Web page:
During another time of intense concern over immigration (when has the United States not had such a time?) senators openly discussed the proposed 14th Amendment to the Constitution, which was going to establish that anyone born on U.S. soil automatically would be considered a citizen.

Edgar Cowan of Pennsylvania wasn't so concerned about the newly freed slaves, who seemed to be the main target of the amendment. His thoughts were on the Chinese, the race many people worried was going to overrun California.

"I am really desirous to have a legal definition of 'citizenship of the United States,'‚ÄČ" he said. "Is the child of the Chinese immigrant in California a citizen? Is the child of a Gypsy born in Pennsylvania a citizen?"

Sen. John Conness of California answered that the amendment would indeed relate "to the children begotten of Chinese parents in California, and it is proposed to declare that they shall be citizens."

Just how powerful of a statement was that? Well, just to show that politics really hasn't changed much, Conness later lost his re-election bid, partly because of his support for Chinese immigrants.

This exchange took place on May 30, 1866. It's all there in The Congressional Globe, which provides a blow-by-blow record of everything done in Congress back then.

Welcome back to the future. Or perhaps American politics shouldn't be measured by linear time, but in circles. Last week, a few Republicans, including former presidential candidate John McCain, were talking about holding hearings on changing the 14th Amendment. Unlike in 1866, no one seems worried about the Chinese. This time it's the children born to Hispanics who cross the border illegally. Some people worry these so-called "anchor babies" are begotten on purpose as a way to tie parents to an American citizen.

Today there are few statesmen like Conness to be found. Instead, we have senators who boldly declare their ignorance. Sen. Jeff Sessions of Alabama told The Associated Press, "I'm not sure exactly what the drafters of the 14th Amendment had in mind, but I doubt it was that somebody could fly in from Brazil and have a child and fly back home with that child, and that child is forever an American citizen."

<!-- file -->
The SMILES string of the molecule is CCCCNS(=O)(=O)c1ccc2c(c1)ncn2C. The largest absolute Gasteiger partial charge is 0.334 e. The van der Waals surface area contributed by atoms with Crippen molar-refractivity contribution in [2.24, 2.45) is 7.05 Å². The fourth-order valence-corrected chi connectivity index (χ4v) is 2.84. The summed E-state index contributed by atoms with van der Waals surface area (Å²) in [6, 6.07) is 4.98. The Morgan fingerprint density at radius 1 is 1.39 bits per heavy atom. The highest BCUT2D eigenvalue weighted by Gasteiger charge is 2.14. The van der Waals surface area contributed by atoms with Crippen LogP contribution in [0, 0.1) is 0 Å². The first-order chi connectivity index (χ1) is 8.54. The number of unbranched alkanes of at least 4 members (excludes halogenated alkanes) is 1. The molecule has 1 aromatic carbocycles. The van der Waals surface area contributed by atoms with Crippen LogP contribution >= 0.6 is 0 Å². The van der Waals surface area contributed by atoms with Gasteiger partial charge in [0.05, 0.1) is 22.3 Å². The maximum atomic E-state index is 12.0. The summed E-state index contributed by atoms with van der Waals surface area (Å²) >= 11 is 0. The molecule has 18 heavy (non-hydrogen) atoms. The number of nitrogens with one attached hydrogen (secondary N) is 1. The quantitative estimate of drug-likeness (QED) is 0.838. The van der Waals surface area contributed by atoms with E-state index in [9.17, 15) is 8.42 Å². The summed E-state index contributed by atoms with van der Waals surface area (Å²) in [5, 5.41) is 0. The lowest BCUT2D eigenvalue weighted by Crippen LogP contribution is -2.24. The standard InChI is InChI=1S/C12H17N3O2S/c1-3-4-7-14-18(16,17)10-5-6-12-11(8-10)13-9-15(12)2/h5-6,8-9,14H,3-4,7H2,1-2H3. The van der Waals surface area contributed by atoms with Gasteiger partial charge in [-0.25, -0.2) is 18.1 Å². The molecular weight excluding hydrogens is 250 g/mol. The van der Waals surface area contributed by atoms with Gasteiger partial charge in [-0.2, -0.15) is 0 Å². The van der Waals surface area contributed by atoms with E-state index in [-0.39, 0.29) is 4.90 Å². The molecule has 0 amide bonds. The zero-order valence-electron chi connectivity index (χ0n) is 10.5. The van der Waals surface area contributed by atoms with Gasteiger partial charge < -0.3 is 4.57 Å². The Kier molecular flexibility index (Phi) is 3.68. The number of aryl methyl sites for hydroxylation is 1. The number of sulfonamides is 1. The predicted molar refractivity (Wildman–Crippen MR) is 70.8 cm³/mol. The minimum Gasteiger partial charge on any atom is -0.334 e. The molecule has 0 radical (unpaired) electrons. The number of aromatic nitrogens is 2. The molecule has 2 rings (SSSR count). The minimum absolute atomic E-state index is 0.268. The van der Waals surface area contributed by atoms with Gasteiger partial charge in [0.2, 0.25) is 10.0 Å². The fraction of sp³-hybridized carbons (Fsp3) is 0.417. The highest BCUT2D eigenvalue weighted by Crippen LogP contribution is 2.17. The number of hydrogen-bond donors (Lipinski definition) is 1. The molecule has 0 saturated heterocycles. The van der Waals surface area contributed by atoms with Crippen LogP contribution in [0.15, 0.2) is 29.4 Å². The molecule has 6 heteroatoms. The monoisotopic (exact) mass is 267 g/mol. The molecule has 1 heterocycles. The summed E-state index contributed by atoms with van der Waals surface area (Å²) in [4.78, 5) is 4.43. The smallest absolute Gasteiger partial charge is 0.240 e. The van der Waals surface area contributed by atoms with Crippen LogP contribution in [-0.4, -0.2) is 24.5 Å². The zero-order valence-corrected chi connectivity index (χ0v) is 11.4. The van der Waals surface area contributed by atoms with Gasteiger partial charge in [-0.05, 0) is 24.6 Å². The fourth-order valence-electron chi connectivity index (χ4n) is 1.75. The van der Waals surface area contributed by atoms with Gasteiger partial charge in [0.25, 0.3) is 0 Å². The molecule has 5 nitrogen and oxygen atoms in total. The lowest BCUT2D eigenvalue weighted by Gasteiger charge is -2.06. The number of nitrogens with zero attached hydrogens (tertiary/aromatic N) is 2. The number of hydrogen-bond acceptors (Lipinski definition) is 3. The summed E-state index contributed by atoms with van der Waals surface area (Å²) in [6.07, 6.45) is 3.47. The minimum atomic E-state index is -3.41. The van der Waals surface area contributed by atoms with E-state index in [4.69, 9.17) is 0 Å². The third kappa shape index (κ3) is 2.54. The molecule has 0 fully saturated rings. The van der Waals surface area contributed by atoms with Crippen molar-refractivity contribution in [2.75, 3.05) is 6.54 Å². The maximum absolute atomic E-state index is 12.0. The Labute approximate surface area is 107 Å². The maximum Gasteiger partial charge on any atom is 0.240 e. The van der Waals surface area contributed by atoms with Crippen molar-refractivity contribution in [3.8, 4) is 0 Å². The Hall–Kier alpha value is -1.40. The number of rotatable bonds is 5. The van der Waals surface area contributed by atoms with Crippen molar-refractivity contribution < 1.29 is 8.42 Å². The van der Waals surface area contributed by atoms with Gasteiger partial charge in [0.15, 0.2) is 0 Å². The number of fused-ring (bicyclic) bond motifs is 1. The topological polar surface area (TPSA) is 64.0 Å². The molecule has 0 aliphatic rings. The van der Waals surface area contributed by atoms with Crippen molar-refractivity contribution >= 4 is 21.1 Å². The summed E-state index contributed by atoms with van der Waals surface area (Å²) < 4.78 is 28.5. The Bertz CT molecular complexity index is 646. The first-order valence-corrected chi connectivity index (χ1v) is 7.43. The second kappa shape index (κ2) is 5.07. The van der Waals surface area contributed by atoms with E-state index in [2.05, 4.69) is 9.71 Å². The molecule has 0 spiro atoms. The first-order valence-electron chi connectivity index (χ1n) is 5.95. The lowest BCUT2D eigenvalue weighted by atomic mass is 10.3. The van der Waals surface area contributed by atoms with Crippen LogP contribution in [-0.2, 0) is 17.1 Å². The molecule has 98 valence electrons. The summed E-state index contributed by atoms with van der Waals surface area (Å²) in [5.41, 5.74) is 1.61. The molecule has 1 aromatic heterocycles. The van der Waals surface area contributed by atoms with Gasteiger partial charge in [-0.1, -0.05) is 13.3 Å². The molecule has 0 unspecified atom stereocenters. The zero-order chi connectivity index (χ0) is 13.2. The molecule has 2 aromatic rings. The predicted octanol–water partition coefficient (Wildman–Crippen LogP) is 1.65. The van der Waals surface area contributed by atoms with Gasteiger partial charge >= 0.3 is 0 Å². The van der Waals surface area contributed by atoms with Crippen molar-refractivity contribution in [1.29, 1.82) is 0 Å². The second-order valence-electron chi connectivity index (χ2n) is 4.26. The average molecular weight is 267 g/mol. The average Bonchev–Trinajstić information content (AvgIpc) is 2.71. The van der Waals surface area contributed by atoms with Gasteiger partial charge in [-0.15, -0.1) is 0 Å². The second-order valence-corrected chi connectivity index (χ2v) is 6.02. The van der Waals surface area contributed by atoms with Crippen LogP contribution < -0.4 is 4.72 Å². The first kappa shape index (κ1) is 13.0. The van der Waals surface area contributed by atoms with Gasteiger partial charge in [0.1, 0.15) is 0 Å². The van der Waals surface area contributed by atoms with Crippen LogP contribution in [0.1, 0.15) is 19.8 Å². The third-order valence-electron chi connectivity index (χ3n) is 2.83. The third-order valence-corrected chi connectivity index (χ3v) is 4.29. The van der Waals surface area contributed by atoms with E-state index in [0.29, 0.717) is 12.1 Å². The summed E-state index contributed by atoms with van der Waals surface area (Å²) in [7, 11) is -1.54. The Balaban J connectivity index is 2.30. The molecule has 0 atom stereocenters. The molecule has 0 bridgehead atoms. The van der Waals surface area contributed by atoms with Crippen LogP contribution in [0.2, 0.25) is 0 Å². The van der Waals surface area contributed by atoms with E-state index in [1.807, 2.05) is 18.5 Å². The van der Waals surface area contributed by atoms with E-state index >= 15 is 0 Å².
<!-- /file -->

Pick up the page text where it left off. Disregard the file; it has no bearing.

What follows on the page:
No, they weren't dreaming of Boeing 747s, but if Sessions really wanted to know what the drafters had in mind, he could find it. For the record, back again on May 30, 1866, the guy who drafted the citizenship part of the amendment, Sen. Jacob Merritt Howard of Michigan, said:

"This amendment which I have offered is simply declaratory of what I regard as the law of the land already, that every person born within the limits of the United States, and subject to their jurisdiction, is by virtue of natural law and national law a citizen of the United States."

British common law defined every child born within the nation's borders of alien parents as a natural-born citizen. The only exceptions would be children born to foreign diplomats and children born of alien enemies who are being detained or imprisoned.

Anyone who studies the history of immigration in the United States can find plenty of echoes for the rhetoric heard today. A little more than a century ago, no one was complaining about "illegals." That's because there were no laws restricting immigration. But fears about "public morality" being threatened by people "unfit for the responsibilities of American citizenship," to quote the Immigration Restriction League of the day, led to such laws. Those undesirables were people many of us now call great-great-grandparents.

Illegal immigration does indeed pose a host of legitimate problems. Borders should be sealed against criminals and terrorists.

But you can't tamper with the 14th Amendment without changing something fundamental about who we are as a nation.

Jay Evensen is editor of the Deseret News editorial page. E-mail: [email protected]. Visit his blog at deseretnews.com/blogs.